A Moment of Silence in Arlington National Cemetery

The Cemetery

The Arlington National Cemetery is the most prestigious military cemetery in the United States. Located in Arlington, Virginia just outside the nation’s capital, the land in which the cemetery encompasses was once the home of Civil War Army General Robert E. Lee. There are several memorials on the grounds including the Tomb of the Unknown Soldier, Nurses Memorial, Pentagon (9/11) Memorial, and JFK Eternal Flame. Additionally, there is a monument dedicated to U.S. service members whose remains were never identified. The National Cemetery is currently the permanent resting place for over 400,000 active-duty members of the United States military and veterans

Shadowed figures stand in front of the American flag at Arlington National Cemetery.

History

Arlington National Cemetery is considered by many to be one of the most historic and sobering sites our nation has to offer. From its inception, the cemetery has had a unique link to both the current day as well as our nation’s founding. George Washington Parke Custis, who was the adopted son of General George Washington, came to own the land that would later become the National Cemetery in 1802. He began the construction of the Arlington House, which was named after the town in which his family hailed from in England. In 1857, the property was handed down to George Washington Parke Custis’ daughter, Mary Anna, who married Civil War General

Line of military members with the last member saluting.

Robert E. Lee. Upon the death of Custis, it was documented in his will to allow Mary to live at the Arlington Estate for the remainder of her life. Upon her death, the Arlington estate was then passed to her eldest son, George Washington Custis Lee.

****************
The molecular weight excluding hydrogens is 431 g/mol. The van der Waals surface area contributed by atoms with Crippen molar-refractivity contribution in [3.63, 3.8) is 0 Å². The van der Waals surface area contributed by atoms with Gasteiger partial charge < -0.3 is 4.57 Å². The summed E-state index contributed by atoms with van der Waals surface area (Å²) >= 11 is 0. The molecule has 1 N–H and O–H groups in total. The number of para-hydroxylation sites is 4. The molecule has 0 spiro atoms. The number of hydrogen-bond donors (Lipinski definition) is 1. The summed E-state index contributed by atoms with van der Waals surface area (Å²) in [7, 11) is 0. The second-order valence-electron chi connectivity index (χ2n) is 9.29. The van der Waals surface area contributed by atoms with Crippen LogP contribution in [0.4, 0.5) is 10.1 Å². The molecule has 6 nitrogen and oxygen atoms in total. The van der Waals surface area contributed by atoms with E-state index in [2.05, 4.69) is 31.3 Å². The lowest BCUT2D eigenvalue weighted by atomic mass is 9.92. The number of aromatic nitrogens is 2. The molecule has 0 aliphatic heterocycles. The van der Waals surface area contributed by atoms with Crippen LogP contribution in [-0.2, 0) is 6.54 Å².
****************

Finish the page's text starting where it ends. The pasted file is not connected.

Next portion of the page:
Visiting

Visiting Arlington National Cemetery is an experience like no other and a must-see for all visiting the Capital region. It should be noted that this is the final resting place for those who have made the ultimate sacrifice to our country. Activities such as running, bicycling, picnics or sports are not permitted in the cemetery. Vehicles are also not permitted in the cemetery without special permission or a grave visitation pass.

White gravestones in Arlington sit neatly in a row with an American flag perched next to one.

 

Logistics and Parking

Parking is available to the public at a rate of two dollars per hour payable by cash or credit card. If you are looking to avoid the parking fee, the metro rail provides easy access to the cemetery via the Arlington National Cemetery metro station on the blue line. Stopping to eat before your visit would also be a good idea due to the fact that food and beverages besides water are not permitted. For individuals with documented disabilities, the tour bus can be accessed free of charge. Accommodations can be made to have a tour given in American Sign Language for those with hearing disabilities provided that notice is given one week in advance. For a more complete list, please visit the Arlington National Cemetery website.

Nearby Arlington

If you plan on visiting the capital region, we would love to host you at our Washington D.C. Inn located just half a mile from the Dupont Circle metro station. Using the metro makes for a quick and easy commute to historical sites in the Capital such as the Jefferson Memorial, Arlington Nation Cemetery, Capitol Hill, The White House and many other attractions in Washington D.C. Situated on the fence between Adams Morgan, Dupont Circle, and Kalorama, our guesthouse is within a 10-minute walking radius to diverse restaurants, the Washington Zoo, and endless photogenic streets with warmth and character. As you prepare for your visit to D.C. we would love to welcome you.